Tesla’s quarterly deliveries fall less than expected; shares rally

By Hyunjoo Jin, Akash Sriram

(Reuters) -Tesla on Tuesday reported a smaller-than-expected 5% drop in vehicle deliveries in the second quarter, as the electric carmaker’s price cuts and incentives helped mitigate cooling demand.

Shares of the world’s most valuable automaker rallied more than 10% on Tuesday, hitting the highest level in nearly six months.

The higher-than-expected deliveries data “greatly assuages concerns regarding softening EV demand,” CFRA Research analyst Garrett Nelson said. “The stock continues to ride a wave of positive momentum following its annual meeting in mid-June in which shareholders re-approved Musk’s 2018 compensation plan,” he said, referring to CEO Elon Musk.

While the stock rebound and delivery figures were viewed by some analysts and investors as a sign of possible improvement for Tesla ahead of its robotaxi reveal on Aug. 8, others worried that the EV maker is exhausting its “bag of tricks,” according to research firm Edmunds, with its price cuts and higher incentives.

Tesla handed over 443,956 vehicles in the three months to June 30, 4.8% lower than a year earlier and up 14.8% from the preceding quarter.

Wall Street on average had expected the company to deliver 438,019 vehicles, according to 12 analysts polled by LSEG. Tesla delivered 422,405 Model 3 and Model Ys, and 21,551 units of other models, which include the Model S sedan, Cybertruck and Model X premium SUV. It produced 410,831 vehicles during the April-June period.   

Tesla has been slow to refresh its car lineup at a time when rivals, especially in China, have come up with new affordable models, and as high interest rates dampen demand.

Despite headwinds for its mainstay car business, investors overwhelmingly voted in favor of Musk’s record $56 billion pay package at the meeting. Board chair Robyn Denholm said prior to the vote that reinstating the pay package was necessary for “retaining Elon’s attention and motivating him.” 

Musk said in a social media posting that Tuesday’s rally of Tesla stock is “small relative to vehicle autonomy and Optimus,” referring to his company’s self-driving cars and humanoid robots that he has said will significantly boost the EV maker’s market value once they become reality.

CHINA

Tesla does not provide regional breakdown of sales, but some analysts said better-than-expected sales in China and the United States may have helped Tesla deliver stronger-than-expected results. In April, Tesla made another around of price cuts in key markets such as the United States, China and Europe.

Tesla offered loans with interest rates of zero or near zero percent on car purchases in China and the United States. In the U.S. it heavily promoted its leasing plans, which make its vehicles eligible for $7,500 federal credits.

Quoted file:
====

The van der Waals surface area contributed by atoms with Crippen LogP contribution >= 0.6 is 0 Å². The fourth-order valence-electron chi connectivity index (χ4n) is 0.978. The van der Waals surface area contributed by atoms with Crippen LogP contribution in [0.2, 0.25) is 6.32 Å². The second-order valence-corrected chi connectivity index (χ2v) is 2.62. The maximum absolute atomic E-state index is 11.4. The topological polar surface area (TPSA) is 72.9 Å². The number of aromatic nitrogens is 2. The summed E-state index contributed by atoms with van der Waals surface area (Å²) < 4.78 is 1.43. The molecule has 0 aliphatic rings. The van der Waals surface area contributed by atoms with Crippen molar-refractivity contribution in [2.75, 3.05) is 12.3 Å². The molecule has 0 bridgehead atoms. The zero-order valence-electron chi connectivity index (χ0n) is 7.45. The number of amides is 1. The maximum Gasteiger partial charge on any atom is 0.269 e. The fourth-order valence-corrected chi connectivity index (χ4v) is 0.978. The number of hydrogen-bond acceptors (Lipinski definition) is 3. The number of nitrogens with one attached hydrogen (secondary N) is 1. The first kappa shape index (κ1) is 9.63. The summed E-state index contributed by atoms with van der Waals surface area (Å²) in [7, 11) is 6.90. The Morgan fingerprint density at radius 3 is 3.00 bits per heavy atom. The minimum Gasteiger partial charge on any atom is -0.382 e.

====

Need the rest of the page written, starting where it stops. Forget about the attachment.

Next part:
Chinese automakers said their sales grew by double-percentage points during the second quarter. BYD said its second-quarter sales of battery electric vehicles jumped 21% to 426,039.

Tesla’s China sales, which include domestic sales and exports to Europe and other countries, fell 17% in the second quarter from a year earlier. The company gave no breakdown on its China sales. 

Tesla sales were weak in Europe, with sales down 36% in May alone, due to waning EV subsidies and poor demand from fleet operators, who accounted for nearly half its sales in the region last year.

Meanwhile, Rivian’s vehicle deliveries rose about 9% from a year earlier in the second quarter ended June 30, beating analysts’ average estimates. GM said its EV sales jumped 40% in the second quarter from a year earlier, while Hyundai  and Kia also posted sales gains during the period. 

HEADWINDS

This marks the first time Tesla posted a year-on-year sales fall for a second consecutive quarter.  

Musk has said he expects the company to increase deliveries in 2024 from a year earlier. However, Wall Street largely expects a drop due to poor sentiment around EVs. 

Tesla said in January that it expected “notably lower” growth in deliveries this year and dropped its goal of delivering 20 million vehicles a year by 2030 in its latest annual impact report published in May, a drastic change in tone from its long-term annual growth target of 50%.  

Musk has responded to the headwinds with rounds of aggressive cost-cutting, including mass layoffs, and a retreat from major strategic plans including those for a long-awaited affordable model that had been expected to cost $25,000 and take on Chinese rivals. 

Musk said the company would introduce “new models” including affordable ones possibly by late this year. He said the models would be based on its current platforms and production lines, which marked a retreat from earlier plans. 

Musk has promised to focus Tesla instead on self-driving cars, but some investors and experts remain skeptical that Tesla can perfect it anytime soon.  

Tesla shares were up 7.7% at $226.11 on Tuesday afternoon. The shares have declined about 9% so far this year. 

(Reporting by Hyunjoo Jin in San Francisco and Akash Sriram in Bengaluru; Additinoal reporting by Jaspreet Singh and Ben Klayman;Editing by Shounak Dasgupta, Anil D’Silva, Louise Heavens and Matthew Lewis)

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